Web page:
Within a decade of the nation’s inception, the 1956 constitution declared Pakistan an Islamic Republic; it also deemed Islam as the official religion of the country. Zulfiqar Ali Bhutto, the patronbhutto of the 1973 constitution took it a step further and declared Islam as the state religion. A year later an amendment was also added to the constitution which proclaimed Ahmadis as non-muslims. Bhutto’s government went on to make Islamiat and Pakistan Studies compulsory in schools and banned alcohol in Pakistan. Ultimately his government’s policies led to empowerment of Islamist groups. Add in Zia-ul-Haq’s fanaticism and Pakistan’s destiny was on a treacherous path. Zia managed to indoctrinate religion into the society, media, armed forces and universities. Politicians have relied on religion since that point to garner votes and allow extremism to seep even deeper into the societal fabric of Pakistan.

Image: - Feb 12, 2013

Image: – Feb 12, 2013

Using religion as an extension of politics often leads to discrimination and imposition of a majority’s beliefs on a minority. Add illiteracy and ignorance to the combination of religion and politics and we arrive at the current toxic situation in Pakistan. The use of contraception is deemed un-Islamic by local clerics while 4 million babies are being born into extreme poverty every year. Some of these impoverished children are the same we see on frequent news reports with suicide vests and righteous hopes of fulfilling their godly duty. Freedoms of speech along with women’s rights are suppressed in the name of religion. Let’s not forget Quaid-i-Azam’s words “no nation can ever be worthy of its existence that cannot take its women along with the men”. Instead of attempting to define who is a Muslim or not, Pakistan’s government should focus on granting equal rights to all men and women whether they are devout Muslims, non-Muslims, non-practicing Muslims or atheists.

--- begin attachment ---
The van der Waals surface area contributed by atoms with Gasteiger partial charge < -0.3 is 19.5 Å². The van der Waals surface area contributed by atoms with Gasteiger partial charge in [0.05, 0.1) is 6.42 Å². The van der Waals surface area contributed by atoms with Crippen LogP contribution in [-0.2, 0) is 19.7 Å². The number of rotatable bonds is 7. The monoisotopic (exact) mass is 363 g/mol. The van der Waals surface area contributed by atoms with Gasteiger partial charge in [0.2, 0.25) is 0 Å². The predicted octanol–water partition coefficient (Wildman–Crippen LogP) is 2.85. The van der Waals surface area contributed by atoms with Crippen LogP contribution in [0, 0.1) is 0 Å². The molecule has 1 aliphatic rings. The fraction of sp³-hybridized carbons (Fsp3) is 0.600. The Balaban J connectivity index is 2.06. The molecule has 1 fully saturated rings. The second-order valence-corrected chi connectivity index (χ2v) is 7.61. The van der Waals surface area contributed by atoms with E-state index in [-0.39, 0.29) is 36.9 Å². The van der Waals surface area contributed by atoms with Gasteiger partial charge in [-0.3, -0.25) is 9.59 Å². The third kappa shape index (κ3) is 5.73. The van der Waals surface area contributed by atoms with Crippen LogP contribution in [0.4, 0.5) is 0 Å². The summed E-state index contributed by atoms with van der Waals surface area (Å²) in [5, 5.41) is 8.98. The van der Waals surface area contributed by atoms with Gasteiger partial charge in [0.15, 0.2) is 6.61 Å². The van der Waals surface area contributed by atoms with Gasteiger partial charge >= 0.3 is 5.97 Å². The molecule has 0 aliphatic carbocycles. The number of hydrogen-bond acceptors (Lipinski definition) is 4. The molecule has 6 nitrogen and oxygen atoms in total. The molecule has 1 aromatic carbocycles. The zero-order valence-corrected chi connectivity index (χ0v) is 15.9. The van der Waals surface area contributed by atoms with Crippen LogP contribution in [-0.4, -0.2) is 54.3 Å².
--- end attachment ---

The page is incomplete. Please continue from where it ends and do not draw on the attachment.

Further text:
Image: The Friday Times, July 14, 2013

Image: The Friday Times – July 14, 2013

Religious beliefs other than Islam must be tolerated in order for Pakistan to move beyond this era of violence; after all, the original constitution protected the freedom to profess, practice and propagate any religion. If other religious views are such a threat to an individual’s beliefs then he or she must question their own faith rather than seeking to harm “non-believers”. Spiteful mullahs should not be allowed to incite another mob under the primeval blasphemy laws.

At this turbulent time, Pakistanis need to reevaluate the role of religion within the government. A true democratic state cannot play a game of religious favorites, particularly not the radicalized version which is being preached by illiterate clerics to the poor. It is time to realize that faith or lack of faith is unique to individuals and it should be kept that way. No one person has the right to impose their system of belief upon others. Overcoming years of Islamization will be a challenge in this time of economic woes and conflict. But, these trials should also provide an equally strong motive to right our path. The Quaid envisioned Pakistan to be a modern, progressive and democratic state. Sixty six years after independence that dream still has not materialized. Let’s use this time to peacefully reflect and come together to prove that the dreams of our founder didn’t pass away with his mortal body.